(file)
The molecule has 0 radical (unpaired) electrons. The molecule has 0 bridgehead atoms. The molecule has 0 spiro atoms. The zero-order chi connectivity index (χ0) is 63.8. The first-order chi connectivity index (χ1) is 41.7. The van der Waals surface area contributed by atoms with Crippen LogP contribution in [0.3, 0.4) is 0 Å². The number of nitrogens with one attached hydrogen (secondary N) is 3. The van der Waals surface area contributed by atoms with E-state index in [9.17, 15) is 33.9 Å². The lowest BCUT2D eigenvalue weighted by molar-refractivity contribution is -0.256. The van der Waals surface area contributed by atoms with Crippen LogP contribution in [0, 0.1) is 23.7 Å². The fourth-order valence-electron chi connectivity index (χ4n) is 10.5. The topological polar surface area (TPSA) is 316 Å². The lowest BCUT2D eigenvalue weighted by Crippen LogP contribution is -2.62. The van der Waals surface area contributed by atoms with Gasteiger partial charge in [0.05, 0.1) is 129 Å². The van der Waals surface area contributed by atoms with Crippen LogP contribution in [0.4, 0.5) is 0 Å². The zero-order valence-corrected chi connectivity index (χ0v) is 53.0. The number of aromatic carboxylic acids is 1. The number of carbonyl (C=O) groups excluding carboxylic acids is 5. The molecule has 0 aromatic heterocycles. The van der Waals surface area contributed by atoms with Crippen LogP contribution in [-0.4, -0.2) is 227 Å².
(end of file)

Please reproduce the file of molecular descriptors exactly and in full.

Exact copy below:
The molecule has 0 radical (unpaired) electrons. The molecule has 0 bridgehead atoms. The molecule has 0 spiro atoms. The zero-order chi connectivity index (χ0) is 63.8. The first-order chi connectivity index (χ1) is 41.7. The van der Waals surface area contributed by atoms with Crippen LogP contribution in [0.3, 0.4) is 0 Å². The number of nitrogens with one attached hydrogen (secondary N) is 3. The van der Waals surface area contributed by atoms with E-state index in [9.17, 15) is 33.9 Å². The lowest BCUT2D eigenvalue weighted by molar-refractivity contribution is -0.256. The van der Waals surface area contributed by atoms with Crippen LogP contribution in [0, 0.1) is 23.7 Å². The fourth-order valence-electron chi connectivity index (χ4n) is 10.5. The topological polar surface area (TPSA) is 316 Å². The lowest BCUT2D eigenvalue weighted by Crippen LogP contribution is -2.62. The van der Waals surface area contributed by atoms with Gasteiger partial charge in [0.05, 0.1) is 129 Å². The van der Waals surface area contributed by atoms with Crippen LogP contribution in [0.4, 0.5) is 0 Å². The zero-order valence-corrected chi connectivity index (χ0v) is 53.0. The number of aromatic carboxylic acids is 1. The number of carbonyl (C=O) groups excluding carboxylic acids is 5. The molecule has 0 aromatic heterocycles. The van der Waals surface area contributed by atoms with Crippen LogP contribution in [-0.4, -0.2) is 227 Å².